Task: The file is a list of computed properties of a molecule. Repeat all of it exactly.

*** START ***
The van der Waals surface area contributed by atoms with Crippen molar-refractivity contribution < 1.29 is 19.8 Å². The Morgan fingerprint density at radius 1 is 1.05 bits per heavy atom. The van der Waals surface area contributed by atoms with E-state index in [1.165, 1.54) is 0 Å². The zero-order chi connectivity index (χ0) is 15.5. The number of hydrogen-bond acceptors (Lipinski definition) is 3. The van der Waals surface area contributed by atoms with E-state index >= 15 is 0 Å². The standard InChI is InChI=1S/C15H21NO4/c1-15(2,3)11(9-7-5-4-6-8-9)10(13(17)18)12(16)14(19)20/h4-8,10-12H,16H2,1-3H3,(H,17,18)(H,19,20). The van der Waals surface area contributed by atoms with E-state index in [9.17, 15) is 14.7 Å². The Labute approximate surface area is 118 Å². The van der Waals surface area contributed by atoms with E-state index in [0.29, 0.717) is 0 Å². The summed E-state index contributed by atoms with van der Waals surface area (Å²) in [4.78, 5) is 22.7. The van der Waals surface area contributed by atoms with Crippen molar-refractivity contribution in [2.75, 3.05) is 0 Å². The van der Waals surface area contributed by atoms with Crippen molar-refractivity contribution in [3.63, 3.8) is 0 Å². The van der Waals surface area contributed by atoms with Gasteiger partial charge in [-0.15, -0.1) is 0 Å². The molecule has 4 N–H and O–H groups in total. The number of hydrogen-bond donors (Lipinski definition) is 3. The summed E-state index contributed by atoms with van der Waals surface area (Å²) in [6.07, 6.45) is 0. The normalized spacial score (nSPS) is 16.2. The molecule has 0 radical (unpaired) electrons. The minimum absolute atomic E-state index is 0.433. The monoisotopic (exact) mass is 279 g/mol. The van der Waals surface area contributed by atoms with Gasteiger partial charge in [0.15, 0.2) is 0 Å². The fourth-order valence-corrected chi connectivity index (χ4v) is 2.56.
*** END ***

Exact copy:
The van der Waals surface area contributed by atoms with Crippen molar-refractivity contribution < 1.29 is 19.8 Å². The Morgan fingerprint density at radius 1 is 1.05 bits per heavy atom. The van der Waals surface area contributed by atoms with E-state index in [1.165, 1.54) is 0 Å². The zero-order chi connectivity index (χ0) is 15.5. The number of hydrogen-bond acceptors (Lipinski definition) is 3. The van der Waals surface area contributed by atoms with E-state index >= 15 is 0 Å². The standard InChI is InChI=1S/C15H21NO4/c1-15(2,3)11(9-7-5-4-6-8-9)10(13(17)18)12(16)14(19)20/h4-8,10-12H,16H2,1-3H3,(H,17,18)(H,19,20). The van der Waals surface area contributed by atoms with E-state index in [9.17, 15) is 14.7 Å². The Labute approximate surface area is 118 Å². The van der Waals surface area contributed by atoms with E-state index in [0.29, 0.717) is 0 Å². The summed E-state index contributed by atoms with van der Waals surface area (Å²) in [4.78, 5) is 22.7. The van der Waals surface area contributed by atoms with Crippen molar-refractivity contribution in [2.75, 3.05) is 0 Å². The van der Waals surface area contributed by atoms with Crippen molar-refractivity contribution in [3.63, 3.8) is 0 Å². The van der Waals surface area contributed by atoms with Gasteiger partial charge in [-0.15, -0.1) is 0 Å². The molecule has 4 N–H and O–H groups in total. The number of hydrogen-bond donors (Lipinski definition) is 3. The summed E-state index contributed by atoms with van der Waals surface area (Å²) in [6.07, 6.45) is 0. The normalized spacial score (nSPS) is 16.2. The molecule has 0 radical (unpaired) electrons. The minimum absolute atomic E-state index is 0.433. The monoisotopic (exact) mass is 279 g/mol. The van der Waals surface area contributed by atoms with Gasteiger partial charge in [0.15, 0.2) is 0 Å². The fourth-order valence-corrected chi connectivity index (χ4v) is 2.56.